Today, scientists working under the National Science Foundation reported using light from nine radio-telescopes spaces around the world to record the first (radio) image of a black hole:

I understand the physics involved just well enough to tell you that this view of the black hole at core of galaxy Messier 87 is neither head-on now edge-on, that is, we are looking at the accretion disk at a slight angle, the the bright rings are actually light from the plane of the accretion disk folded up into a plane fairly close to facing us, with the upper, darker half dimmed by gravitational lensing. Or I could be wrong. I trust the 200 scientists who worked for five years to create this image get a lot more out of it than I do.

To me, none of that’s the point. The point is, this is the dawn of a new type of astronomy–the dawn of the planet sized telescopes.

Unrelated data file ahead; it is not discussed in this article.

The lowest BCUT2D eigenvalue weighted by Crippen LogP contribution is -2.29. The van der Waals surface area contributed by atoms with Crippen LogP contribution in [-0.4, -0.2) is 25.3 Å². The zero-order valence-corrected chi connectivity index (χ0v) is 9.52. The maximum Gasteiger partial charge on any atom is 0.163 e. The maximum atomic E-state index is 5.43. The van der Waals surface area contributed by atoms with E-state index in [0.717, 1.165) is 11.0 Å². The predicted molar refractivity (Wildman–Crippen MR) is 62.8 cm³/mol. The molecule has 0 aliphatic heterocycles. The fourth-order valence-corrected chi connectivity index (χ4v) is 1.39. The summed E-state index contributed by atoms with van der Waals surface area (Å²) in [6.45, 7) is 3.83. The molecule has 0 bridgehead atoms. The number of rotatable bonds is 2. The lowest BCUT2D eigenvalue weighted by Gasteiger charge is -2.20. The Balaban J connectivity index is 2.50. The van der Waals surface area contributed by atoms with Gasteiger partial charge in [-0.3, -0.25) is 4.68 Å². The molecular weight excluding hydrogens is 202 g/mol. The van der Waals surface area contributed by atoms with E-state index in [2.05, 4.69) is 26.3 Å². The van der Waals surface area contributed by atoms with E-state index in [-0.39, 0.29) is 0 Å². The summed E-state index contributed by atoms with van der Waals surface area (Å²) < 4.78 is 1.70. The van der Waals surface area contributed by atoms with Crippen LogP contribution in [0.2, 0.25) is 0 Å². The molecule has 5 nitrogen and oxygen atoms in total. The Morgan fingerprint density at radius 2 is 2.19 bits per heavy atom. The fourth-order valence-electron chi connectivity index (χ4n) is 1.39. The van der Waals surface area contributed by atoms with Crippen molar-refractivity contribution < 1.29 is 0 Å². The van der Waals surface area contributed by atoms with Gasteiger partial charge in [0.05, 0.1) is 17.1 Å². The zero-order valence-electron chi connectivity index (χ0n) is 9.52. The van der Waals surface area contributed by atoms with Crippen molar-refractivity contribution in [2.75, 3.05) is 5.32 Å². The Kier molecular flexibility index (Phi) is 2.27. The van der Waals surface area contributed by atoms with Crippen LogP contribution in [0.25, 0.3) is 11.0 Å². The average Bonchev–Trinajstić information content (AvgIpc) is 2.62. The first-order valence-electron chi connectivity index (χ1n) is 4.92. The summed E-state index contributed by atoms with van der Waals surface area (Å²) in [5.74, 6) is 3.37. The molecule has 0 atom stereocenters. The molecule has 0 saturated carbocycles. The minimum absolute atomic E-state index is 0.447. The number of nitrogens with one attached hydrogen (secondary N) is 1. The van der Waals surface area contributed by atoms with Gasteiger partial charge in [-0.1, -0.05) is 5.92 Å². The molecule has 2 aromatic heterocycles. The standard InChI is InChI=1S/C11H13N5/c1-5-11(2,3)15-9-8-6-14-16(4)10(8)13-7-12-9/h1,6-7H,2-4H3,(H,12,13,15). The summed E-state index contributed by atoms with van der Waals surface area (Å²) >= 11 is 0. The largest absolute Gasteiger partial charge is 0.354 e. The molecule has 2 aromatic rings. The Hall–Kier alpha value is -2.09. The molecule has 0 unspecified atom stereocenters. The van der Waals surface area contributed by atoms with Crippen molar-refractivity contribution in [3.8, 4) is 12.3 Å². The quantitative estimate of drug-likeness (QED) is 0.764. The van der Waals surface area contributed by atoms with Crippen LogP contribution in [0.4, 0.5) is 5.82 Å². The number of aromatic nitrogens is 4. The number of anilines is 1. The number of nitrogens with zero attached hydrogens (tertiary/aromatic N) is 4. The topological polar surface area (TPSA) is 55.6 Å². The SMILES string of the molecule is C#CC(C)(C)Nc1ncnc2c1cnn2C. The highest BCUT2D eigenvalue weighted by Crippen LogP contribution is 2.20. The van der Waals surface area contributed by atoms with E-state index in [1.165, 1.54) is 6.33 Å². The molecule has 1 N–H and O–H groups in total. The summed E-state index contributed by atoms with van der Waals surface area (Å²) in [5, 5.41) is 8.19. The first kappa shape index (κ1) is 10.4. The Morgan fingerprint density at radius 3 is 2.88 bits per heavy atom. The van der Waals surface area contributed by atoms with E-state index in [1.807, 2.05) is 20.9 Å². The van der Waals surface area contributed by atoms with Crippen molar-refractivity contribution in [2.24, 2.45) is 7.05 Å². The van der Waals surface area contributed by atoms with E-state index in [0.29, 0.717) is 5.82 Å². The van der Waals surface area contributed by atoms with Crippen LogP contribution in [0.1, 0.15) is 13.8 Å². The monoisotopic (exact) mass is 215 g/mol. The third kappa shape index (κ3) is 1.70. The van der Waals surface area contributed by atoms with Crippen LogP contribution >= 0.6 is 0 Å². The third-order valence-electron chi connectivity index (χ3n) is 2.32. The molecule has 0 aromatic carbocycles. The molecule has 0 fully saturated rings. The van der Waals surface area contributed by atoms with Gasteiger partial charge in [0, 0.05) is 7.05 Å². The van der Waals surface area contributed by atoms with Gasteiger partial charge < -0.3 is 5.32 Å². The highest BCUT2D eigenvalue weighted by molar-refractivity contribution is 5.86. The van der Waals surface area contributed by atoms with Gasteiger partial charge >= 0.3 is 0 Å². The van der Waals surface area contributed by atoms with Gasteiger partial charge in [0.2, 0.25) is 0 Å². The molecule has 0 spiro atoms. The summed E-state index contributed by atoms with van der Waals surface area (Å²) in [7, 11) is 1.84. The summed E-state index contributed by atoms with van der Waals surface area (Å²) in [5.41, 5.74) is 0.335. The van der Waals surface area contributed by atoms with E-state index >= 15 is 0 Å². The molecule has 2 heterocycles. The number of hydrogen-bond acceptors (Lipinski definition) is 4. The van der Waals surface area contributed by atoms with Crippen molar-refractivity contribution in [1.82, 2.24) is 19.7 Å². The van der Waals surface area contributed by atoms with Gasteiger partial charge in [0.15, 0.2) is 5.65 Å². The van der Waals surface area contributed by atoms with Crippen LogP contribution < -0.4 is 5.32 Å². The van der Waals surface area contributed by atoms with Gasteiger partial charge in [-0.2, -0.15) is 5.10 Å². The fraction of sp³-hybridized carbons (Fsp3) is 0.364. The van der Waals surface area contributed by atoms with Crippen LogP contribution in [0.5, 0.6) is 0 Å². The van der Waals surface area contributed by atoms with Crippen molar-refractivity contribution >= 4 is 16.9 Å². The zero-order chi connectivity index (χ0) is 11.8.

Since about the time I was in school, the world’s first interferometric telescope–the CHARA array–has toiled away atop Mt. Wilson. CHARA is build of three medium size optical telescopes spaced across a mountain, with their beams combined in such a way as to act as a single, much larger telescope. The scientists there joked that if someone were playing baseball on the moon, CHARA could tell which team was at bat–except it can’t combine the beams without a single point source (like a star) in the frame.

A larger, more advanced interferometric array is under construction in New Mexico. When finished, it will be able to read the serial numbers off parts mounted to satellites in low Earth orbit. The Event Horizons Array (which gave us the picture above) is the size of Earth, and the data involved was combined asynchronously, by computer after the fact.

We are entering a new age of astronomy, and none of us can guess what it will teach us. One thing we do know however, is that it will soon (ish) be possible to get remarkably good quality images of planets in other star systems.

Science is amazing. Reality is amazing. So is the inventive spirit of humanity.

Carl Sagan once quipped, “Life is the means by which the universe can know itself.” Hey universe, get ready. Here we come.

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